This website uses cookies primarily for visitor analytics. Certain pages will ask you to fill in contact details to receive additional information. On these pages you have the option of having the site log your details for future visits. Indicating you want the site to remember your details will place a cookie on your device. To view our full cookie policy, please click here. You can also view it at any time by going to our Contact Us page.

How wearable medtech is changing batteries

05 March 2018

Michele Windsor, global marketing manager at Ultralife Corporation, looks at what the rise in wearable medical devices means for power requirements.

At CES 2018, one of the world’s largest beauty companies unveiled a wearable UV patch to monitor sun exposure. The sensor, connected to a smartphone app, is an example of how the wearable device market has expanded. Previously only focused on monitoring chronic diseases, the wearable trend has now expanded to preventative systems. 

Millions of people across the globe are already using devices to monitor their health and fitness. While they may vary in sophistication, keeping count of steps, tracking heart rate and monitoring blood sugar levels all display the trend for patient engagement, of individuals taking increased control over their own health. Data from these devices can also help medical practitioners monitor existing conditions or be alerted in the case of emergencies.

What can wearables do?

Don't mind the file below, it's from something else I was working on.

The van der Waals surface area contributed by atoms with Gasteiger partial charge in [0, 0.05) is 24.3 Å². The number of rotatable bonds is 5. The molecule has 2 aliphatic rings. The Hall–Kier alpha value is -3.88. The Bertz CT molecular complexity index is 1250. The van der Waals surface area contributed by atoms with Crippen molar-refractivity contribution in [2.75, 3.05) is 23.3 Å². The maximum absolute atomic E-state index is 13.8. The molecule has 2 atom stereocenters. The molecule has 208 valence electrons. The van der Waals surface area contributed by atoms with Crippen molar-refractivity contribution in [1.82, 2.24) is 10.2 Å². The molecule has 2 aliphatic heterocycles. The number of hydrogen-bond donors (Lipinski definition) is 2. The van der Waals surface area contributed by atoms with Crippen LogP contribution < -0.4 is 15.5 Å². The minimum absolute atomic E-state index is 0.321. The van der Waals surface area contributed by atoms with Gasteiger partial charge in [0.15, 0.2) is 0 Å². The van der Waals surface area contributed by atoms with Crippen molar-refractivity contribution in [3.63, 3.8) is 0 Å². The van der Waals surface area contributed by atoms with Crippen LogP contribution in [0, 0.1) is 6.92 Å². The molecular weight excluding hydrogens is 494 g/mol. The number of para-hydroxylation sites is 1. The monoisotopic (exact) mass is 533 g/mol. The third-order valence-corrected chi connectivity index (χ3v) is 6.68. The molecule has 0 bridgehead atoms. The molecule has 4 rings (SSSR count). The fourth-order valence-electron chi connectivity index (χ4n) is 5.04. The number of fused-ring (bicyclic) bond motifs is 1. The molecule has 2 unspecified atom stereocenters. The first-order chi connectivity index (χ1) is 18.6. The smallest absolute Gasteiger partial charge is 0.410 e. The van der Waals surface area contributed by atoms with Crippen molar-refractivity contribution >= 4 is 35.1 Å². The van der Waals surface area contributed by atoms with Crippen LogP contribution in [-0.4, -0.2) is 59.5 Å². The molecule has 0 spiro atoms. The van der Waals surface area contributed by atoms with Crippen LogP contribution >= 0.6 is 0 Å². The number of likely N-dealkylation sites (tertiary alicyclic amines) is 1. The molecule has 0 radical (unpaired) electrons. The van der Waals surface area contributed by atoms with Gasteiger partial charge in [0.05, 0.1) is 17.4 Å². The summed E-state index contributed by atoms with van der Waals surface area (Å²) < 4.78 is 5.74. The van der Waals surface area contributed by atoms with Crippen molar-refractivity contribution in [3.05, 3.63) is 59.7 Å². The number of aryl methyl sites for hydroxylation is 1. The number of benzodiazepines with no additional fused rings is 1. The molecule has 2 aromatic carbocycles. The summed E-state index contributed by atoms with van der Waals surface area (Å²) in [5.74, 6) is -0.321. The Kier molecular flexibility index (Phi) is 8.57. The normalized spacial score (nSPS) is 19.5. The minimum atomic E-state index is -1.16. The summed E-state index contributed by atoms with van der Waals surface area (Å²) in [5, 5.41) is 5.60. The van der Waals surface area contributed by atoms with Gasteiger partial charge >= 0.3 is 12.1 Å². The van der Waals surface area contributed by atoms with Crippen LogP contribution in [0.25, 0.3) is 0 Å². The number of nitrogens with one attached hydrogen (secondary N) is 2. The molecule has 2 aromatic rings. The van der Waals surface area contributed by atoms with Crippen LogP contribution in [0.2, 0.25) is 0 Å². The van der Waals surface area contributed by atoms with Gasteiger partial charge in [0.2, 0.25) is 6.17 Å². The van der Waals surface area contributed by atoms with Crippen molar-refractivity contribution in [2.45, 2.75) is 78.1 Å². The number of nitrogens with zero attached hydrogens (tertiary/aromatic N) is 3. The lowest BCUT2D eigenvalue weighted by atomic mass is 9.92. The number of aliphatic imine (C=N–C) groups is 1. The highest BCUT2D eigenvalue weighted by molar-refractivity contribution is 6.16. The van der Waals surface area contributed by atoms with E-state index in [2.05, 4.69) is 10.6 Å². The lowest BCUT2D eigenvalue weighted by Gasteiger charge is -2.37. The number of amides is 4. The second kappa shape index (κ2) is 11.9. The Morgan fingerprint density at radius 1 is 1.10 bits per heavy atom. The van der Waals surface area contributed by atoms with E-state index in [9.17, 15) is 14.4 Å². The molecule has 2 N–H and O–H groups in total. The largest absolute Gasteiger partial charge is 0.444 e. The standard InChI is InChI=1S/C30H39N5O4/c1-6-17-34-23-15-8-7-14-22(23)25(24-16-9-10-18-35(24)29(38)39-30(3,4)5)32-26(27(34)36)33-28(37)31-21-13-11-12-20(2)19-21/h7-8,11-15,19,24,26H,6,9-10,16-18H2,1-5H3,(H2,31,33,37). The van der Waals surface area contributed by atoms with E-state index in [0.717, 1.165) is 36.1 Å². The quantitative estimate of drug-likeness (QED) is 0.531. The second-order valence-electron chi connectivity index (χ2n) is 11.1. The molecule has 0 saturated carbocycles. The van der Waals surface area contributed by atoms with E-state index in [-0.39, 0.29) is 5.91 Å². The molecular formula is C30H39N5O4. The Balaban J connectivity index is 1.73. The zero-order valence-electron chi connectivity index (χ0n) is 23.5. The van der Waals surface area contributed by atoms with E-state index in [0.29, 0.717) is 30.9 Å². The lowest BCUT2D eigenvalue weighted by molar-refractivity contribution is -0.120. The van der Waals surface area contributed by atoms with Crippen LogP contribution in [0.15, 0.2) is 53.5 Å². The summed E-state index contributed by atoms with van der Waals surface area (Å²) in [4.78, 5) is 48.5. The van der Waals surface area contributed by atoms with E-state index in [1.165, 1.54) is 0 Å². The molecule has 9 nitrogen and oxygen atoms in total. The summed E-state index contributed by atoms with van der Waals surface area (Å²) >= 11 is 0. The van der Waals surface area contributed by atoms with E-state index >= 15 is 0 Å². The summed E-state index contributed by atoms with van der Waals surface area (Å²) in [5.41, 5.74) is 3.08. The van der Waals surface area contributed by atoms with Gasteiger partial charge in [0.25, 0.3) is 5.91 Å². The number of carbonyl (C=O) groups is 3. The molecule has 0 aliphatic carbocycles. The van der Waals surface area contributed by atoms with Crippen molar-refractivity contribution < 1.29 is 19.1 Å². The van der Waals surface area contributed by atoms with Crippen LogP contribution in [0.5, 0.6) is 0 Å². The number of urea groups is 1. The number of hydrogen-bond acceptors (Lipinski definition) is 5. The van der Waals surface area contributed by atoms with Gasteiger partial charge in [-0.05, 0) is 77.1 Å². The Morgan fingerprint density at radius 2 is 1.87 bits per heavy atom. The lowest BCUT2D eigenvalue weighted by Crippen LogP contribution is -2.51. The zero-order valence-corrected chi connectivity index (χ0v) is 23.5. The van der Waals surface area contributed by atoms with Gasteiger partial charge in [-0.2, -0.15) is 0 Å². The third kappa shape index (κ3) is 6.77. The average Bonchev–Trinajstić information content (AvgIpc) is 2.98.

In a clinical trial at Poole Hospital in the UK, patients with epilepsy combined wearable monitoring bands and inputted data into a smartphone app to track diet, sleep, social activity and medication. They then noted when they suffered a seizure, allowing doctors to access the combined data and analyse it. Doctors were able to identify patterns of stress, behaviour and lifestyle factors that would increase the risk and frequency of seizures. 

Trials like this are the future of medical treatment. The US Agency for Health Research and Quality (AHRQ) reports that more facilities are implementing chronic disease management (CDM) programmes that use this new technology to reduce hospital stays and manage conditions day by day. 

While wearable devices may not treat conditions, they will allow doctors and patients to manage conditions proactively, rather than reactively. For example, rather than a diabetic patient visiting A&E regularly for dangerous blood sugar levels, doctors are now supporting the use of wearable devices that promote activities linked to healthy blood sugar levels, such as changing diet, regular exercise and staying on top of medication intake. 

In particular, developments such as smart contact lenses can also measure glucose levels in a patient’s tears that fall between the layers of the contact lens. The lenses can then provide a continuous monitoring of blood sugar levels, in case the patient forgets to take their blood sugar through fingerstick blood tests. 

When medical devices were only found in hospitals or other medical facilities, design engineers had a different approach to power management than they do now. Devices were larger, didn’t necessarily need to be portable or provide anything more than backup power. 

The new approach to power

If devices are now being used for constant monitoring of health conditions, the batteries used need to be extremely reliable. While previously the devices may have only been used for recreational purposes, if they are used for monitoring chronic conditions, battery technology must be specifically adapted to the needs of the medical market.